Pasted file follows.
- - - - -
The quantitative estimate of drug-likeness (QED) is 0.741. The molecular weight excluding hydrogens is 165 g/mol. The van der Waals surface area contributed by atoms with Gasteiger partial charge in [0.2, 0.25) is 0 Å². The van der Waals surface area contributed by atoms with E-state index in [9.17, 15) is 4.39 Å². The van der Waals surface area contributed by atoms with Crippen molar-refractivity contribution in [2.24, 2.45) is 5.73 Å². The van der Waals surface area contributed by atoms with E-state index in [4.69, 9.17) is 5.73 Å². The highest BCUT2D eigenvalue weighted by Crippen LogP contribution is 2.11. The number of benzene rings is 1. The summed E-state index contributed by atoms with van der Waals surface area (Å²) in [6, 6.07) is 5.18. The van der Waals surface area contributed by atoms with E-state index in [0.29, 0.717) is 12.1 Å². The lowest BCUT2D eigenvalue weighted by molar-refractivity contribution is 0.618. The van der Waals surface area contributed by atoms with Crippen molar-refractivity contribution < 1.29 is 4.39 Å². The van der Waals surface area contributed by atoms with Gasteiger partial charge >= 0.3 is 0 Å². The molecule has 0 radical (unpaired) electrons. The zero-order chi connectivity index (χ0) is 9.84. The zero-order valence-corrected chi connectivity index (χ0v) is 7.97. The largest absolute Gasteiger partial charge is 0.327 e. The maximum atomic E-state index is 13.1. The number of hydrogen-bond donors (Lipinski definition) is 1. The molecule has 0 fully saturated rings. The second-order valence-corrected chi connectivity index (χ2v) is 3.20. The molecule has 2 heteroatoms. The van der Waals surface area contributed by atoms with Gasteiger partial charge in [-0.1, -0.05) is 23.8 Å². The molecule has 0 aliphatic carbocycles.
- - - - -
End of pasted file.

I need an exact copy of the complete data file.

The quantitative estimate of drug-likeness (QED) is 0.741. The molecular weight excluding hydrogens is 165 g/mol. The van der Waals surface area contributed by atoms with Gasteiger partial charge in [0.2, 0.25) is 0 Å². The van der Waals surface area contributed by atoms with E-state index in [9.17, 15) is 4.39 Å². The van der Waals surface area contributed by atoms with Crippen molar-refractivity contribution in [2.24, 2.45) is 5.73 Å². The van der Waals surface area contributed by atoms with E-state index in [4.69, 9.17) is 5.73 Å². The highest BCUT2D eigenvalue weighted by Crippen LogP contribution is 2.11. The number of benzene rings is 1. The summed E-state index contributed by atoms with van der Waals surface area (Å²) in [6, 6.07) is 5.18. The van der Waals surface area contributed by atoms with E-state index in [0.29, 0.717) is 12.1 Å². The lowest BCUT2D eigenvalue weighted by molar-refractivity contribution is 0.618. The van der Waals surface area contributed by atoms with Crippen molar-refractivity contribution < 1.29 is 4.39 Å². The van der Waals surface area contributed by atoms with Gasteiger partial charge >= 0.3 is 0 Å². The molecule has 0 radical (unpaired) electrons. The zero-order chi connectivity index (χ0) is 9.84. The zero-order valence-corrected chi connectivity index (χ0v) is 7.97. The largest absolute Gasteiger partial charge is 0.327 e. The maximum atomic E-state index is 13.1. The number of hydrogen-bond donors (Lipinski definition) is 1. The molecule has 0 fully saturated rings. The second-order valence-corrected chi connectivity index (χ2v) is 3.20. The molecule has 2 heteroatoms. The van der Waals surface area contributed by atoms with Gasteiger partial charge in [-0.1, -0.05) is 23.8 Å². The molecule has 0 aliphatic carbocycles.